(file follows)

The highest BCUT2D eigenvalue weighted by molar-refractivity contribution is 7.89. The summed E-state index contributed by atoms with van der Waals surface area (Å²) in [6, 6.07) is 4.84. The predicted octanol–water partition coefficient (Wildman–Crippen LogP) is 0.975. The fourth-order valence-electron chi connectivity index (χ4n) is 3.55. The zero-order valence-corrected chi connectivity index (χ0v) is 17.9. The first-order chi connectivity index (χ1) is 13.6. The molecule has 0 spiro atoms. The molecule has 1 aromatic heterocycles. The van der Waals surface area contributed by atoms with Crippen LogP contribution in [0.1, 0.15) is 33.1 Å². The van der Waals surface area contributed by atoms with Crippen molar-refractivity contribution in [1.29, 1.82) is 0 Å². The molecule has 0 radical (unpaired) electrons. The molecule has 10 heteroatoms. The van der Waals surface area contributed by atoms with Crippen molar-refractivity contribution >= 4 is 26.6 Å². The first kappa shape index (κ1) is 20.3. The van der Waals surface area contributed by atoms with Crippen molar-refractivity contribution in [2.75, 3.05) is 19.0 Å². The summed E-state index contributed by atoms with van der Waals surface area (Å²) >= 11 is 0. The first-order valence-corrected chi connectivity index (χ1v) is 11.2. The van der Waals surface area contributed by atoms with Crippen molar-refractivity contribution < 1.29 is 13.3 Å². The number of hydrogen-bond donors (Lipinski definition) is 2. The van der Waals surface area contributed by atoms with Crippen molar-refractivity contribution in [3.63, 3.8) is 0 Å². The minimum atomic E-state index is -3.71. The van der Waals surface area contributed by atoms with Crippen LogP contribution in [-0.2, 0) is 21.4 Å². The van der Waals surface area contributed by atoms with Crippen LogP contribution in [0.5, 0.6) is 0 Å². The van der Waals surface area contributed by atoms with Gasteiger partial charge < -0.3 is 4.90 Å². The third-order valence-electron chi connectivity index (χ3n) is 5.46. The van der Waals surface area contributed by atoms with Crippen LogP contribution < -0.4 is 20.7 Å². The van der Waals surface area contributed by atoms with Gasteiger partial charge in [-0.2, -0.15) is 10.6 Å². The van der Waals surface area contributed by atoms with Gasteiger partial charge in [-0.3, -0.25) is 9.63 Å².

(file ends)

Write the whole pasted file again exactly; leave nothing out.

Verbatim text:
The highest BCUT2D eigenvalue weighted by molar-refractivity contribution is 7.89. The summed E-state index contributed by atoms with van der Waals surface area (Å²) in [6, 6.07) is 4.84. The predicted octanol–water partition coefficient (Wildman–Crippen LogP) is 0.975. The fourth-order valence-electron chi connectivity index (χ4n) is 3.55. The zero-order valence-corrected chi connectivity index (χ0v) is 17.9. The first-order chi connectivity index (χ1) is 13.6. The molecule has 0 spiro atoms. The molecule has 1 aromatic heterocycles. The van der Waals surface area contributed by atoms with Crippen LogP contribution in [0.1, 0.15) is 33.1 Å². The van der Waals surface area contributed by atoms with Crippen molar-refractivity contribution in [1.29, 1.82) is 0 Å². The molecule has 0 radical (unpaired) electrons. The molecule has 10 heteroatoms. The van der Waals surface area contributed by atoms with Crippen molar-refractivity contribution >= 4 is 26.6 Å². The first kappa shape index (κ1) is 20.3. The van der Waals surface area contributed by atoms with Crippen molar-refractivity contribution in [2.75, 3.05) is 19.0 Å². The summed E-state index contributed by atoms with van der Waals surface area (Å²) >= 11 is 0. The first-order valence-corrected chi connectivity index (χ1v) is 11.2. The van der Waals surface area contributed by atoms with Crippen molar-refractivity contribution < 1.29 is 13.3 Å². The number of hydrogen-bond donors (Lipinski definition) is 2. The van der Waals surface area contributed by atoms with Crippen molar-refractivity contribution in [3.63, 3.8) is 0 Å². The minimum atomic E-state index is -3.71. The van der Waals surface area contributed by atoms with Crippen LogP contribution in [-0.2, 0) is 21.4 Å². The van der Waals surface area contributed by atoms with Crippen LogP contribution in [0.5, 0.6) is 0 Å². The van der Waals surface area contributed by atoms with Gasteiger partial charge < -0.3 is 4.90 Å². The third-order valence-electron chi connectivity index (χ3n) is 5.46. The van der Waals surface area contributed by atoms with Crippen LogP contribution < -0.4 is 20.7 Å². The van der Waals surface area contributed by atoms with Gasteiger partial charge in [-0.2, -0.15) is 10.6 Å². The van der Waals surface area contributed by atoms with Gasteiger partial charge in [-0.3, -0.25) is 9.63 Å².